- Reduce the risk and harm stemming from drug compounding
- Uncover and fix problems in existing compounding policies and procedures
- Train personnel on the correct use of PPE and aseptic techniques
- Ensure the physical environment meets guidelines for cleaning and documentation
- Ensure the proper labeling, dating, and sterility of compounded products
In the March edition of The Joint Commission’s Perspectives, the accreditor writes that the program was created in part as a response to national outbreaks from contaminated compounded medicines. The Joint Commission has eligibility requirements and free 90-day access to the MCC standards on its website and in the E-dition® of the Medication Compounding Certification Manual. Their website also will be updated with a list of U.S. states that require compliance with USP General Chapter <795> and USP General Chapter <797>. The MCC standards have also been updated to reflect USP General Chapter <800> Hazardous Drugs—Handling in Healthcare Settings which was reported on previously in the Patient Safety Monitor Journal.
For more information on the certification contact either:
Hospital-based pharmacies: Brian R. Johnson, 630-792-5144 or firstname.lastname@example.org.
Home care pharmacies: Cynthia Cook, 630-792-5121 or email@example.com
The Joint Commission surveyors will now check to see if hospitals are compliant with the Food and Drug Administration’s (FDA) ban on powdered medical gloves. The ban went into effect in January, with the administration citing the powder’s potential to cause severe airway and wound inflammation, granulomas, and post-surgical adhesions in the tissue between internal organs. Powdered latex gloves also carry the risk of allergic reaction in patients. The Joint Commission will now issue citations on the powdered glove ban under LD 04.01.01, element of performance 2.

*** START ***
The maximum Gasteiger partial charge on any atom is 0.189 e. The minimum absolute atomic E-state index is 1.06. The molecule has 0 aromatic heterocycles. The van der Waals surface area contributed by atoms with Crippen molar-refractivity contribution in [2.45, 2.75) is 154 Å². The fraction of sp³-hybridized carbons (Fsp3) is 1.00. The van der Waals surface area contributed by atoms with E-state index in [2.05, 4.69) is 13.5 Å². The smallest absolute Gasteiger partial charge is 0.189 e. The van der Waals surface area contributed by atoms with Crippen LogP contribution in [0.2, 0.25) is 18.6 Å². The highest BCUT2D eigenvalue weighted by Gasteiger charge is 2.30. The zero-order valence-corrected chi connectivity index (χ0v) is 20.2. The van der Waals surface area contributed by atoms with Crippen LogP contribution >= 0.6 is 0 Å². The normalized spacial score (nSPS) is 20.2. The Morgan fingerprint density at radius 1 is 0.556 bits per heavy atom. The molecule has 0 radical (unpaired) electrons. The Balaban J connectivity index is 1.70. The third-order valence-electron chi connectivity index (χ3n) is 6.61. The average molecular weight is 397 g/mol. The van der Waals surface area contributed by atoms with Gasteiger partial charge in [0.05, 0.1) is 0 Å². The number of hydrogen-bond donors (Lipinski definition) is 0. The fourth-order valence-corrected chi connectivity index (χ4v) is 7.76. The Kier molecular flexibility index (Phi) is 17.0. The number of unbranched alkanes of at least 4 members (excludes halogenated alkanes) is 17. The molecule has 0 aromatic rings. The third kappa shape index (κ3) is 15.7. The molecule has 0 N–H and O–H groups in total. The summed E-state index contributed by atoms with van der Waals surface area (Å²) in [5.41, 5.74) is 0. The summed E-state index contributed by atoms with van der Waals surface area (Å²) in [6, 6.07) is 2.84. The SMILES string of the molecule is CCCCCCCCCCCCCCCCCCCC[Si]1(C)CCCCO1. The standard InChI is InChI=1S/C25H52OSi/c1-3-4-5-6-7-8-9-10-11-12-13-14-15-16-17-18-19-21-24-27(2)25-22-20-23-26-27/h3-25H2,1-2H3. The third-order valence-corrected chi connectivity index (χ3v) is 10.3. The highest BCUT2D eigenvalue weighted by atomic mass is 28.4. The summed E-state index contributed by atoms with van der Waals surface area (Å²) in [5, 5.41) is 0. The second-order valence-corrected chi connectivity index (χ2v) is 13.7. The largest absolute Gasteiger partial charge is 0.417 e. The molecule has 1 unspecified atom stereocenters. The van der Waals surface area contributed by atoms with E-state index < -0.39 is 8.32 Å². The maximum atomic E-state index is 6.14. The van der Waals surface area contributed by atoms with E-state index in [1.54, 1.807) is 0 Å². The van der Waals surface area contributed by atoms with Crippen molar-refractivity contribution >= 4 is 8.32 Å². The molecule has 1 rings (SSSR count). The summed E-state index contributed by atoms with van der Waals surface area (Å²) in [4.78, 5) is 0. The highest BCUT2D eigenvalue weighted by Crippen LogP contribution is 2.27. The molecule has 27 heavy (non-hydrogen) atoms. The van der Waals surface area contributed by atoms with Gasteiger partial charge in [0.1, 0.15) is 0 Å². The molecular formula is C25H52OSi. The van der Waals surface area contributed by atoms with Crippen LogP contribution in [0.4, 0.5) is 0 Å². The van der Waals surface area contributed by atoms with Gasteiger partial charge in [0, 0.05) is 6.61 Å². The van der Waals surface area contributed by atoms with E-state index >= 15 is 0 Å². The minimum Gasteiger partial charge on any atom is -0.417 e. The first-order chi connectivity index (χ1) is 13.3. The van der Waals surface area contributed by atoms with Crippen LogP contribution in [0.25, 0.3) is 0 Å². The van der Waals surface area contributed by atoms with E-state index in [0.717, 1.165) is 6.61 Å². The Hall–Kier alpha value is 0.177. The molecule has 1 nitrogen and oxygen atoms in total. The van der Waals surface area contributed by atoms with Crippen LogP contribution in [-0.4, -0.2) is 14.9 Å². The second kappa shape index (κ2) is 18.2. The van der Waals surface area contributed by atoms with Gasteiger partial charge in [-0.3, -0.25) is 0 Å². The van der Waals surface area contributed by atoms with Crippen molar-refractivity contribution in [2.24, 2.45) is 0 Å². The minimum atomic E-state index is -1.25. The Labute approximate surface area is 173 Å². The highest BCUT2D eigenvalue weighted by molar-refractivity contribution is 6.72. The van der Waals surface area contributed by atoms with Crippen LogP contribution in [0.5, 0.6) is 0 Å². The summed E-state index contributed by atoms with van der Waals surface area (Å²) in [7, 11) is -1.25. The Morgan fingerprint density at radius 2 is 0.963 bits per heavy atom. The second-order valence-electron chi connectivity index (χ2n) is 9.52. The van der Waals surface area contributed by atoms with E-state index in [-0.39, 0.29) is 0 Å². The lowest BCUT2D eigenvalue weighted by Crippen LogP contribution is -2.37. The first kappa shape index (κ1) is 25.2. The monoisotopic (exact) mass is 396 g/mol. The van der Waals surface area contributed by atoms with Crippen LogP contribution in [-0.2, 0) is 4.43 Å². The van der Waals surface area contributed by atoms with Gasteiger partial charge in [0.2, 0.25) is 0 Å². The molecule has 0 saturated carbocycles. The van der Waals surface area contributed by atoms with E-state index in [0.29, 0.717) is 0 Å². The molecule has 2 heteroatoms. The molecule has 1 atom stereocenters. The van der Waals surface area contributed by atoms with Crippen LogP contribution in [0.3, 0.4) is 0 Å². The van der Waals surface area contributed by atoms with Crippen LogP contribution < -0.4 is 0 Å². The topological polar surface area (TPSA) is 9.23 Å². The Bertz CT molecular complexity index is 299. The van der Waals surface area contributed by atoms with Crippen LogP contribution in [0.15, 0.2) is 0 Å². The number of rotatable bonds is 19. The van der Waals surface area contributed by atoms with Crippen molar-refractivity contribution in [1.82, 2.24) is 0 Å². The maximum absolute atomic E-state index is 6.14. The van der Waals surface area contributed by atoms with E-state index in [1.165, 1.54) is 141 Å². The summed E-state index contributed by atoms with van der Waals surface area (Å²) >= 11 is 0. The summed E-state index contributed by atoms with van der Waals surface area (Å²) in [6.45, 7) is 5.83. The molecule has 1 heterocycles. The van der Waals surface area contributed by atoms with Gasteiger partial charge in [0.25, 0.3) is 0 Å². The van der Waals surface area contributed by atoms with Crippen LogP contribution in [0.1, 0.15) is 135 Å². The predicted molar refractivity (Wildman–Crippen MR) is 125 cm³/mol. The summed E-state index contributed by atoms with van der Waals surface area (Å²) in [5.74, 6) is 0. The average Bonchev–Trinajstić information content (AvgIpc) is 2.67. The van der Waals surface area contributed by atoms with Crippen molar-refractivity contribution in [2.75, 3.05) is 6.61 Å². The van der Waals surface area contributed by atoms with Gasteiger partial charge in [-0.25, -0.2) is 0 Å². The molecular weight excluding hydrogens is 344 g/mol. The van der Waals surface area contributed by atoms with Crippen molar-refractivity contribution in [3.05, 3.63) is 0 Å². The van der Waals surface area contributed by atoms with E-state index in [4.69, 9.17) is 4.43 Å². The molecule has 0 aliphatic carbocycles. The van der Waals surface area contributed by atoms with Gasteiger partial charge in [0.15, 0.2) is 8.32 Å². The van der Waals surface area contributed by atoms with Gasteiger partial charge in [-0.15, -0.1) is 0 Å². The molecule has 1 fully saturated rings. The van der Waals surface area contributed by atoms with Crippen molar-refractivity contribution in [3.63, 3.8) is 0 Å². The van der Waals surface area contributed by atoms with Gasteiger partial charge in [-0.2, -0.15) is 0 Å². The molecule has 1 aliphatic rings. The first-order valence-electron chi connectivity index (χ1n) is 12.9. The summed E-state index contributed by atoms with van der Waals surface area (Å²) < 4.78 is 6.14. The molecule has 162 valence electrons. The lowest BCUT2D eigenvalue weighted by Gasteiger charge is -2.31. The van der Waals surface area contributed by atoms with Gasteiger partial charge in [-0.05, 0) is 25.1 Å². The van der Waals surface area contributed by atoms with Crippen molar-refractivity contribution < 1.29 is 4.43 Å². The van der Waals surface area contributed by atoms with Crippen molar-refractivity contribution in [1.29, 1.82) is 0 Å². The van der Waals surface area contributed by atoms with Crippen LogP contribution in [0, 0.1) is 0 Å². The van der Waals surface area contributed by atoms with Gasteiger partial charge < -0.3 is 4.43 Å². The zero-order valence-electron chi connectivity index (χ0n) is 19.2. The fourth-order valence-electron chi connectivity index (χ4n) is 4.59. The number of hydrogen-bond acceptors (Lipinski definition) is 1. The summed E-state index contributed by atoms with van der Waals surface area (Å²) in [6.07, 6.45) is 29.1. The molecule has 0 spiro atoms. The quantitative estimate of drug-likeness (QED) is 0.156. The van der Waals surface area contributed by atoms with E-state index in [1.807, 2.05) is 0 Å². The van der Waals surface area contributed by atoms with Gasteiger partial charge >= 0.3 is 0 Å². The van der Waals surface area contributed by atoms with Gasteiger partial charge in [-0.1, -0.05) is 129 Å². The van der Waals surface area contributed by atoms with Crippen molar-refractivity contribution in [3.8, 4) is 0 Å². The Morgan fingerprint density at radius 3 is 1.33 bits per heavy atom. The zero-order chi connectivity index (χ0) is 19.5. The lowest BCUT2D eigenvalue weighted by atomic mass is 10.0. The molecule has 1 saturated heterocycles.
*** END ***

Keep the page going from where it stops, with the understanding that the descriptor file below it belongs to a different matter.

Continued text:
“This ban is about protecting patients and healthcare professionals from a danger they might not even be aware of,” said Jeffrey Shuren, MD, director of FDA’s Center for Devices and Radiological Health, in a press release. “We take bans very seriously and only take this action when we feel it’s necessary to protect the public health.”
The Joint Commission has updated Sentinel Event Alert, Issue 45: Preventing Violence in the Health Care Setting with new resources:
- Workplace Violence Prevention Resources Portal
- Quick Safety Issue 4: Preparing for active shooter situations, July 2014
- Quick Safety Issue 5: Preventing violent and criminal events, August 2014
In related news, The American Society for Healthcare Risk Management (ASHRM) has released multiple toolkits on how to assess workplace violence risks in healthcare settings. The toolkits also provide guidance and checklists on what to do if violence breaks out and how to protect staff. The toolkits cover five main areas:
- Staff-to-staff violence/harassment
- Physician- or third-party professional-to-staff violence/harassment
- Patient-to-staff violence
- Visitor/family-to-staff violence
- Stranger/nonemployee-to-staff violence
Read Briefings on Accreditation and Quality for more on workplace violence protection.